Thanksgiving with Fulbright

Every year, the Fulbright Korea program hosts a Thanksgiving dinner in Seoul for ETAs, inviting various guests from the embassy (and other important personnel). This year,  I’d been debating whether or not to make the trip, as going to Seoul is both far and expensive and I’d have to be there multiple weekends in December. However, there was also a brief meeting for Infusion scheduled for that Sunday (the dinner being Saturday evening), so I decided I might as well go. And going somewhere for free turkey and pie is never a bad idea.

On Saturday my train left at 10:20am, but I arrived at Busan station almost an hour and a half early. It’s something I find myself doing a lot these days, simply to get out of my homestay. And with the GRE in early December and this month being the first time I’m trying NaNoWriMo, I always have something to do. I sat at a cafe where the barista looked tired and grumpy, and when I asked if they had brunch, she simply said, “no” with a frown. But I’d already made the decision to sit at this cafe and liked the ambiance of the place, so I consciously worked to not let it bother me. I tried to smile at her, both when ordering and when picking up my drink. I’m not always able to be this way, but in that moment it was well grounded enough in my own contentment to where someone else’s negativity couldn’t affect me. Inner peace and all that.


Korail App

I was able to sip my latte and write right up until my KTX train arrived, not because I got there early enough to get through the long lines, but because I’m now using the Korail app! This means I can buy train tickets on my phone and not bother with standing in line to exchange my reservation for a ticket. Being completely in Korean, it was difficult to navigate the app at first, especially since the only guides I found online were for the old version of the app, but in the end I succeeded! Actually, I thought I’d been able to make an account, but it turns out I can only sign in as a guest.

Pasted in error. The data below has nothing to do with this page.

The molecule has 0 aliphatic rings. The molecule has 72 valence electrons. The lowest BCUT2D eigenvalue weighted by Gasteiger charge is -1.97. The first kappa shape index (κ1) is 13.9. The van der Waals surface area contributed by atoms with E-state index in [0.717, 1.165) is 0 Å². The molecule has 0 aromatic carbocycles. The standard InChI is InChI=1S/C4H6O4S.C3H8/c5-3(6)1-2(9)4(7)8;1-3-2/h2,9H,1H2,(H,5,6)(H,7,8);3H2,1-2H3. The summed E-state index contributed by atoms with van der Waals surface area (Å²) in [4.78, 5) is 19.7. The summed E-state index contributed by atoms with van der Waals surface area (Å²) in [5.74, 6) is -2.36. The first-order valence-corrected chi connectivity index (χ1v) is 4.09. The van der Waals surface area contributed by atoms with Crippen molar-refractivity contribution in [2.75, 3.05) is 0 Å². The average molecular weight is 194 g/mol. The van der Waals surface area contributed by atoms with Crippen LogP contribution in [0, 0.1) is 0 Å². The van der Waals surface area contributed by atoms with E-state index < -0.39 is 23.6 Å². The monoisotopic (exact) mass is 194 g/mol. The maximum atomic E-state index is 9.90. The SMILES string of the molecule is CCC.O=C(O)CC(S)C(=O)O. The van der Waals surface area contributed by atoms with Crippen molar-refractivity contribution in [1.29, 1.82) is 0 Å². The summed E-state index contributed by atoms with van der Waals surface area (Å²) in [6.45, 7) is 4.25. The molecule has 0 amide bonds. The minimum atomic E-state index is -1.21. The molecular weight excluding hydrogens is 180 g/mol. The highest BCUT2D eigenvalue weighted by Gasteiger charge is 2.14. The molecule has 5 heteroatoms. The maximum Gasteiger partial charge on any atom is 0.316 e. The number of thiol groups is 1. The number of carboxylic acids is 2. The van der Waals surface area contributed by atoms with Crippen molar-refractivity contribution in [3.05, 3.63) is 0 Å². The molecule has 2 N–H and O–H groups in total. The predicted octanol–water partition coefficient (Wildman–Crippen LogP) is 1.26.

Point #1: if you’re using your Korean phone number, enter your name EXACTLY as it appears in your phone company’s records, even if your name is IN ALL CAPS. (Good thing I still had those documents to reference, but if you don’t, your name is mostly likely in this format: LAST NAME, FIRST NAME MIDDLE NAME.)

Point #2: You’ll have to use the guest sign-in, which in Korean is 미등록고객객. Under the login screen, go to the third and final tab to use your phone number (휴대전화 로그인) and enter it in the first box. In the second box you make up any password you want – I use one that’s 5 numbers so that it’s consistent with the format of the second password they ask for later. Then hit the dark grey 미등록고객객 button!

Point #3: You’ll be taken to the guest sign-up screen, where you enter your name (whatever you want it to be, but not too long – I just use 모니카, my first name spelled out in hangul), phone number (yes, again) and password (this time it has to be 5 digits and all numbers).